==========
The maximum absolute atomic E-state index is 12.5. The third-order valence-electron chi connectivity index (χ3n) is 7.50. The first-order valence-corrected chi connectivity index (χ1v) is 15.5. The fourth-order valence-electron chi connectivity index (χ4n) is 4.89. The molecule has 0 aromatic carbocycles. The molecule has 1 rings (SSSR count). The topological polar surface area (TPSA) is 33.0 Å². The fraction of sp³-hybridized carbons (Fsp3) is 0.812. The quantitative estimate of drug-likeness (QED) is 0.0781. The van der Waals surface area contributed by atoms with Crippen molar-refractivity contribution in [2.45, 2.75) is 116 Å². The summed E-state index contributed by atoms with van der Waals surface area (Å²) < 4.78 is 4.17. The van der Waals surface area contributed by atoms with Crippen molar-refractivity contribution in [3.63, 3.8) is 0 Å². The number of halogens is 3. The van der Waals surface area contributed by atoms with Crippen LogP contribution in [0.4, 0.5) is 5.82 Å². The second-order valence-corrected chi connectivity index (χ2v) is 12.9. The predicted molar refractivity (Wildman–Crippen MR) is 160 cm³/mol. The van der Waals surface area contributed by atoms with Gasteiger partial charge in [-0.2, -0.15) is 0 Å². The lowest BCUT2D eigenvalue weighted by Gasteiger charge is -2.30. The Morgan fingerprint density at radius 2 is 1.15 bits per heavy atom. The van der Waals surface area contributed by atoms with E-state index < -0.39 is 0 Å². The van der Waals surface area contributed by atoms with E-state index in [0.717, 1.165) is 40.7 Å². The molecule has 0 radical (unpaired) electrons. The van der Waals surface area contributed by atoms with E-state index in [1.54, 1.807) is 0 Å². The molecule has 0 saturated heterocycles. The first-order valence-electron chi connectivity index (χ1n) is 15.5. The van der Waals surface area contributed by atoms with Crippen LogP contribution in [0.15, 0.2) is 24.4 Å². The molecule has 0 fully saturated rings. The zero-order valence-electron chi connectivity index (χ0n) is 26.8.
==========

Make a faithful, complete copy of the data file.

The maximum absolute atomic E-state index is 12.5. The third-order valence-electron chi connectivity index (χ3n) is 7.50. The first-order valence-corrected chi connectivity index (χ1v) is 15.5. The fourth-order valence-electron chi connectivity index (χ4n) is 4.89. The molecule has 0 aromatic carbocycles. The molecule has 1 rings (SSSR count). The topological polar surface area (TPSA) is 33.0 Å². The fraction of sp³-hybridized carbons (Fsp3) is 0.812. The quantitative estimate of drug-likeness (QED) is 0.0781. The van der Waals surface area contributed by atoms with Crippen molar-refractivity contribution in [2.45, 2.75) is 116 Å². The summed E-state index contributed by atoms with van der Waals surface area (Å²) < 4.78 is 4.17. The van der Waals surface area contributed by atoms with Crippen molar-refractivity contribution in [3.63, 3.8) is 0 Å². The number of halogens is 3. The van der Waals surface area contributed by atoms with Crippen LogP contribution in [0.4, 0.5) is 5.82 Å². The second-order valence-corrected chi connectivity index (χ2v) is 12.9. The predicted molar refractivity (Wildman–Crippen MR) is 160 cm³/mol. The van der Waals surface area contributed by atoms with Gasteiger partial charge in [-0.2, -0.15) is 0 Å². The lowest BCUT2D eigenvalue weighted by Gasteiger charge is -2.30. The Morgan fingerprint density at radius 2 is 1.15 bits per heavy atom. The van der Waals surface area contributed by atoms with E-state index < -0.39 is 0 Å². The van der Waals surface area contributed by atoms with E-state index in [0.717, 1.165) is 40.7 Å². The molecule has 0 radical (unpaired) electrons. The van der Waals surface area contributed by atoms with E-state index in [1.54, 1.807) is 0 Å². The molecule has 0 saturated heterocycles. The first-order valence-electron chi connectivity index (χ1n) is 15.5. The van der Waals surface area contributed by atoms with Crippen LogP contribution in [0.15, 0.2) is 24.4 Å². The molecule has 0 fully saturated rings. The zero-order valence-electron chi connectivity index (χ0n) is 26.8.